Food, family, fun, health: The 2021 Tampa Bay Collard Green Festival did not disappoint

Just shy of his 97th birthday, Mordecai Walker (middle) was crowned the 2021 Collard Green King. Pictured here with his son Andrew Walker (left) and event co-founder Boyzell Hosey. Photos courtesy of Octavio Jones

BY MARK PARKER, Staff Writer

ST. PETERSBURG — The fourth annual Tampa Bay Collard Green Festival, held Saturday, May 15, was a resounding success despite organizers switching from a virtual to a drive-thru format and then finally to a hybrid in-person and virtual event.

“We’re really happy the way the festival turned out this year – actually, pretty ecstatic,” said co-founder Boyzell Hosey. “Early on, we considered canceling altogether, but members of the community encouraged us to find a way. The turnout, weather, and the overall good vibe are still being talked about in a lot of circles.”

Held behind the Chief’s Creole Café on The Deuces, the sights, sounds, and smells were a delight to the senses as you walked in. Kids joyfully ran around and played with each other, seemingly without a care in the world. Music to put you in a lively spirit was everywhere, and the rhythmic sounds of the drum circle could always be heard in the background.

Healing Fyah led the drum circle that also featured Dundu Dole Urban African Ballet. They kept the crowd moving and dancing in between presentations and were one of many highlights of the day.

Then there was the food.

Immediately upon entering, the smell of collards that had been cooking all day wafted through the air. A scent that likely brought many people back to grandma’s house for Sunday dinners. The greens had their own area to enjoy them, and for just $5, people were treated to a smorgasbord of the popular southern dish.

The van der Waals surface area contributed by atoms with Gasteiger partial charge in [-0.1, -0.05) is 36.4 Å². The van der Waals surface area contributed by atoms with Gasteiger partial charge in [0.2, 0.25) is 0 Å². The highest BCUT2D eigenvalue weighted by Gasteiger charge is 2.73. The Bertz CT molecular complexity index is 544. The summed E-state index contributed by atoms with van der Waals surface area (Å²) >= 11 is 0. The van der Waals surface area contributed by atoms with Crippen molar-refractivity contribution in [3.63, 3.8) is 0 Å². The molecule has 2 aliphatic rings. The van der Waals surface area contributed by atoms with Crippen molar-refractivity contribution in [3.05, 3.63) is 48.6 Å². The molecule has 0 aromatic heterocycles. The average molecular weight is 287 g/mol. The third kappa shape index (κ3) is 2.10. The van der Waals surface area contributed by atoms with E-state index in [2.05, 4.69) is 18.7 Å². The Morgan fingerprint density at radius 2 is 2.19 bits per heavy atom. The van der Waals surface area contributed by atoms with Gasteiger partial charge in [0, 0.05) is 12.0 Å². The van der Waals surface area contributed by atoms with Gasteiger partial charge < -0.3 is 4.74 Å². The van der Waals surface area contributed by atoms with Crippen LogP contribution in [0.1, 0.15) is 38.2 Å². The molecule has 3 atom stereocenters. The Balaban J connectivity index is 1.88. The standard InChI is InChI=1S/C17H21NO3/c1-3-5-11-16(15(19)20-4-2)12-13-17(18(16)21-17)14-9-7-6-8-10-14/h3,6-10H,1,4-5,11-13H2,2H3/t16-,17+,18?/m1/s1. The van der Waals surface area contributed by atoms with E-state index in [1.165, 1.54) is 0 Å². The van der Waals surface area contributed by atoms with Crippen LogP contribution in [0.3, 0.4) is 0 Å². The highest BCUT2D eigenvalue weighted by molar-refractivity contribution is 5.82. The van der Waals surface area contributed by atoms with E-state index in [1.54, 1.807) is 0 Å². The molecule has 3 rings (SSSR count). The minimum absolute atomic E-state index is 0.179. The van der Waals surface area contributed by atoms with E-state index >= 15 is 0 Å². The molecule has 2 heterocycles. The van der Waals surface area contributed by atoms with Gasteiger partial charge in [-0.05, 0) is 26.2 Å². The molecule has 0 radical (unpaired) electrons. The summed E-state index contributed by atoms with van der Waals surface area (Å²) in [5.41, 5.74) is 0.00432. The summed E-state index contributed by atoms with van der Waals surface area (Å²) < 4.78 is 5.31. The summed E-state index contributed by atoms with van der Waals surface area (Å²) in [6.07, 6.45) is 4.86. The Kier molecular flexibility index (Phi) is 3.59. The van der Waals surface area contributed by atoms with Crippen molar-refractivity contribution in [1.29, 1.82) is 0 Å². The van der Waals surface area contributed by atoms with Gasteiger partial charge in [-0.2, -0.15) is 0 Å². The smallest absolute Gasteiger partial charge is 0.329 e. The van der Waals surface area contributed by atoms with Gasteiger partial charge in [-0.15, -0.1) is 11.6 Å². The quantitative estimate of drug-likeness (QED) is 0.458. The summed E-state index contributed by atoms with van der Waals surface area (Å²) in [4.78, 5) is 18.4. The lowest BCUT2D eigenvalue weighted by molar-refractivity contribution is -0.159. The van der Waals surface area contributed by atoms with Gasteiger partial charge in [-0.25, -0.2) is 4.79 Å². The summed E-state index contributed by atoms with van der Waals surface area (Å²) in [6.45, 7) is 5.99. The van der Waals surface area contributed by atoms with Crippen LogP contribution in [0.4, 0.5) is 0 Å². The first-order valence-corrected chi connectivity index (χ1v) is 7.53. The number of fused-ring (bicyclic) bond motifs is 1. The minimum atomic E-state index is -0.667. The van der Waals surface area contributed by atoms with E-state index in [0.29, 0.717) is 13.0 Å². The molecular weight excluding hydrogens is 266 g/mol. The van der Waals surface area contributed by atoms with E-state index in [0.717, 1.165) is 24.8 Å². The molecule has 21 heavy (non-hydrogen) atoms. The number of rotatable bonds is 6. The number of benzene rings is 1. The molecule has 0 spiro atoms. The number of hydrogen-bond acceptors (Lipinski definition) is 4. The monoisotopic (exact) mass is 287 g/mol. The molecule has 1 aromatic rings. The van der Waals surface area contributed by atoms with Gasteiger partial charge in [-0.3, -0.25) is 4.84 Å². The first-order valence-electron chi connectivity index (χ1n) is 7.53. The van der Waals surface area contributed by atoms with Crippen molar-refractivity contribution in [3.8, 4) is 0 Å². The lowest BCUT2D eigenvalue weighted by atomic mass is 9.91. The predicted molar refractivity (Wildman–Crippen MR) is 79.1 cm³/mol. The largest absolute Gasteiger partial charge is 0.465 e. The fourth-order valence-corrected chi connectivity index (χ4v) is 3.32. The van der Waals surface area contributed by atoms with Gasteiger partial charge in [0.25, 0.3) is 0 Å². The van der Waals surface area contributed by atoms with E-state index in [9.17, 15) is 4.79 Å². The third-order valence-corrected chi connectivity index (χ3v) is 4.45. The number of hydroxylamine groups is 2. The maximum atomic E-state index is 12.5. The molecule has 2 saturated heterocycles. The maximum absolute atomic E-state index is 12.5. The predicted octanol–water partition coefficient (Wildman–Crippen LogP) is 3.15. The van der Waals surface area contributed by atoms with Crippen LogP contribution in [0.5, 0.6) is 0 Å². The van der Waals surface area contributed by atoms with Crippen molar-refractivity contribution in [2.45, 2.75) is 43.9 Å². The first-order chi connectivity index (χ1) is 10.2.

Collard greens are not just a tasty staple of southern cooking; they also provide many health benefits.

“Collard greens are extremely nutrient-rich, contributing ample amounts of vitamins A, K, B-6, and C, calcium, iron, and magnesium,” said Rachel Lustgarten, a dietician specializing in nutrition at Weill Cornell Medicine to “Health benefits of collards include lowered cancer risk and improved heart health.”

These benefits were behind the idea for the collard green smoothies handed out by members of the American Culinary Federation of Tampa Bay. While the idea itself may turn some people off, they gave out hundreds of samples, and nearly everyone that tried them came away impressed. They tasted like a banana and grape smoothie, except with the added benefits of the collard greens.

Mary Frances from GiGi’s Playhouse was the inaugural collard green recipe winner. Photo courtesy of Octavio Jones.

The ACF also organized the first high school collard green recipe winner. Mary Frances from GiGi’s Playhouse was the inaugural winner. GiGi’s offers free educational, therapeutic-based and career development programs for individuals with Down syndrome.